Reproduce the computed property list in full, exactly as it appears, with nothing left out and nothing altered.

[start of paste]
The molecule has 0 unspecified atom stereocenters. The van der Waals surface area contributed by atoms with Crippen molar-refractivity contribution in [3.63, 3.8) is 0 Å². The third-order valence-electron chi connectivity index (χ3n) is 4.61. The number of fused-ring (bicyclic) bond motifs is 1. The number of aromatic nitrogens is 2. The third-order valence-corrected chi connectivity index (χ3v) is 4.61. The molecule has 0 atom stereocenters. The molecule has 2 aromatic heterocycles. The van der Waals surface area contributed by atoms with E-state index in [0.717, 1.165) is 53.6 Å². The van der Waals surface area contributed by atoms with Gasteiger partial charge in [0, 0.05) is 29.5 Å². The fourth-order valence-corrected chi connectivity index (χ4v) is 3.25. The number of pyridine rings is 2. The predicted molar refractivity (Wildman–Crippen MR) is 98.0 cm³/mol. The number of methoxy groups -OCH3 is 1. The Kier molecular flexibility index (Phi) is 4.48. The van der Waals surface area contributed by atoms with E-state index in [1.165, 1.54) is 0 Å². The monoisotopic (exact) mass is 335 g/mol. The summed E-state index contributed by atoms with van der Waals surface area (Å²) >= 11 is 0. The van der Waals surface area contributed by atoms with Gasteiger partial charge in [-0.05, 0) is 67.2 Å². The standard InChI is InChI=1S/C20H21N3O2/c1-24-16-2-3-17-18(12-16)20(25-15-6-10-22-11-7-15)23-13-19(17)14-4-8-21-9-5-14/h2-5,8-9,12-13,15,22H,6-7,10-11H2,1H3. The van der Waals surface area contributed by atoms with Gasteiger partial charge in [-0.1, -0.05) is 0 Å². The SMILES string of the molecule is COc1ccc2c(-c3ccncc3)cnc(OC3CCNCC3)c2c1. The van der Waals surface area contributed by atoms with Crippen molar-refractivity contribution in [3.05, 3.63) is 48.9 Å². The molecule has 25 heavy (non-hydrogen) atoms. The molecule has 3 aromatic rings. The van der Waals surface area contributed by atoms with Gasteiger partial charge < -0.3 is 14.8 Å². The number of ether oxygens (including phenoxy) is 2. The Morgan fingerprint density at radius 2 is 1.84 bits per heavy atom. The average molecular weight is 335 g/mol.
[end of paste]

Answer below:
The molecule has 0 unspecified atom stereocenters. The van der Waals surface area contributed by atoms with Crippen molar-refractivity contribution in [3.63, 3.8) is 0 Å². The third-order valence-electron chi connectivity index (χ3n) is 4.61. The number of fused-ring (bicyclic) bond motifs is 1. The number of aromatic nitrogens is 2. The third-order valence-corrected chi connectivity index (χ3v) is 4.61. The molecule has 0 atom stereocenters. The molecule has 2 aromatic heterocycles. The van der Waals surface area contributed by atoms with E-state index in [0.717, 1.165) is 53.6 Å². The van der Waals surface area contributed by atoms with Gasteiger partial charge in [0, 0.05) is 29.5 Å². The fourth-order valence-corrected chi connectivity index (χ4v) is 3.25. The number of pyridine rings is 2. The predicted molar refractivity (Wildman–Crippen MR) is 98.0 cm³/mol. The number of methoxy groups -OCH3 is 1. The Kier molecular flexibility index (Phi) is 4.48. The van der Waals surface area contributed by atoms with E-state index in [1.165, 1.54) is 0 Å². The monoisotopic (exact) mass is 335 g/mol. The summed E-state index contributed by atoms with van der Waals surface area (Å²) >= 11 is 0. The van der Waals surface area contributed by atoms with Gasteiger partial charge in [-0.05, 0) is 67.2 Å². The standard InChI is InChI=1S/C20H21N3O2/c1-24-16-2-3-17-18(12-16)20(25-15-6-10-22-11-7-15)23-13-19(17)14-4-8-21-9-5-14/h2-5,8-9,12-13,15,22H,6-7,10-11H2,1H3. The van der Waals surface area contributed by atoms with Gasteiger partial charge in [-0.1, -0.05) is 0 Å². The SMILES string of the molecule is COc1ccc2c(-c3ccncc3)cnc(OC3CCNCC3)c2c1. The van der Waals surface area contributed by atoms with Crippen molar-refractivity contribution in [3.05, 3.63) is 48.9 Å². The molecule has 25 heavy (non-hydrogen) atoms. The molecule has 3 aromatic rings. The van der Waals surface area contributed by atoms with Gasteiger partial charge < -0.3 is 14.8 Å². The number of ether oxygens (including phenoxy) is 2. The Morgan fingerprint density at radius 2 is 1.84 bits per heavy atom. The average molecular weight is 335 g/mol.